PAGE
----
Our yesterdays, todays, and tomorrows
Photo by Sarah MacDonald
I can’t remember when I last saw stars. I mean real, honest to goodness, dotting-the-sky-high-above-you stars. On Monday night, I went out into the cold of Grafton, the night cloaking the country around 5:30 p.m., to search for the moon and I found her, bright like the sun, rising in the west. But then I found stars. The sky toward the east wasn’t so dark yet, which felt safe and serene. Some of the inky blue bled into the dark and there: stars.
I thought they were planes or drones or satellites at first, completely in disbelief that these enormous celestial bodies—only specks in our vast sky because of how far away they are in distance and time—existed for me then to witness. For all of us. In the city, you don’t see stars. You see light emanating upward from streetlights, neon restaurant signs, porch lights, above ground subway lighting, streetcars streaming to and from their dedicated start and end stops. You don’t see the stars. Even in High Park, when I went deep into the bramble, logs on the park floor, leaves hiding creatures and secrets, I couldn’t see them. Now, out in the east end, I’m even less likely to, though my spot in our neighbourhood is fairly quiet. I wonder now if silence coaxes them out and sound keeps them hidden. It was quiet in Grafton. Stars could peek out from above and remain there in the cold of late November, unbothered.
I watched the Robbie Williams documentary on Netflix a couple of weeks ago and I had “Millennium” stuck in my head. Now that I’m thinking about stars, I’m hearing the chorus, you know the one, “we've got stars directing our fate / And we're praying it's not too late.” I loved watching that video on MuchMusic during the countdown each week. It’s such a cynical song because I think Robbie was a cynical person then, but the chorus is still fairly relevant—eternal. I think about the universe directing me at every turn—guiding me. I laid on a hard studio floor during my first sound bath meditation and the instructor talked about our spiritual bodies, and I couldn’t help but think about mine being connected so purely to what’s above. I could study it forever, get inside the intricacies of the universe through degrees, rotations, squares and conjunctions of planets, and figure out how I’m being directed. The universe is the greatest director of all time.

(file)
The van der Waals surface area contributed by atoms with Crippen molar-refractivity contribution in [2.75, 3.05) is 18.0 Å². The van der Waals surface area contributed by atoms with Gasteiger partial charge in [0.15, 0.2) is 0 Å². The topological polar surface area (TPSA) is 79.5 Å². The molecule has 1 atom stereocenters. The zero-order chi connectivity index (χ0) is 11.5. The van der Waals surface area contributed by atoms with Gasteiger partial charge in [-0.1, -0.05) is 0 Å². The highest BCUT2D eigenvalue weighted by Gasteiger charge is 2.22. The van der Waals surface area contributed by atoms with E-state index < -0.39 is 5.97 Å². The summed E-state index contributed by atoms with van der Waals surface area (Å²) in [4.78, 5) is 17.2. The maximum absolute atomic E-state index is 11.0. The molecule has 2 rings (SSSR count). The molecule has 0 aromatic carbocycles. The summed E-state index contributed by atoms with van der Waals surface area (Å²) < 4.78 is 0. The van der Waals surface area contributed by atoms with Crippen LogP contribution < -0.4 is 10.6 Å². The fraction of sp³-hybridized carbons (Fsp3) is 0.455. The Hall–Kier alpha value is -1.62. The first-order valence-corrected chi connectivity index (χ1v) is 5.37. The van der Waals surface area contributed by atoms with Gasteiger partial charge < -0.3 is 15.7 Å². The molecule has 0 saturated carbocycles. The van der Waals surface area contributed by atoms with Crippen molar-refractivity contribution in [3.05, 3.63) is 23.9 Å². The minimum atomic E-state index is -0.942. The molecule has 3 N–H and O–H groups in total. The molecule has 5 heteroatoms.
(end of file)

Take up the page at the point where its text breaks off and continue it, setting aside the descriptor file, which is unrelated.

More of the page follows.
Still, I’d rather sit in the dark on a shiny muskoka chair and stare at the sky with awe, without any idea of what she’s plotting for us all.
I re-read Nina MacLaughlin’s essay on November for The Paris Review while I was in the country and here, with the dark sky above, I felt this in my bones:
November holds the in-between. Between warmth and cold, between light and dark, between living and dying. The eleventh month, getting darker, getting colder, echoes our own eventual winding down and gives chance to live in the richest, deepest way. “The space of nothingness is where one struggles to reach a deeper layer of self,” writes Ando. November opens a path to those deeper layers unavailable to us during the rest of the year. It’s an approximation of the expiration date stamped on our foreheads.
There was a space of nothingness ahead of me. What is my in-between? It’s uncomfortable. I occupy it with worries, concern, doing anything but living in the deepest richest way—talking to make sense out of things when maybe I should sit in nothingness.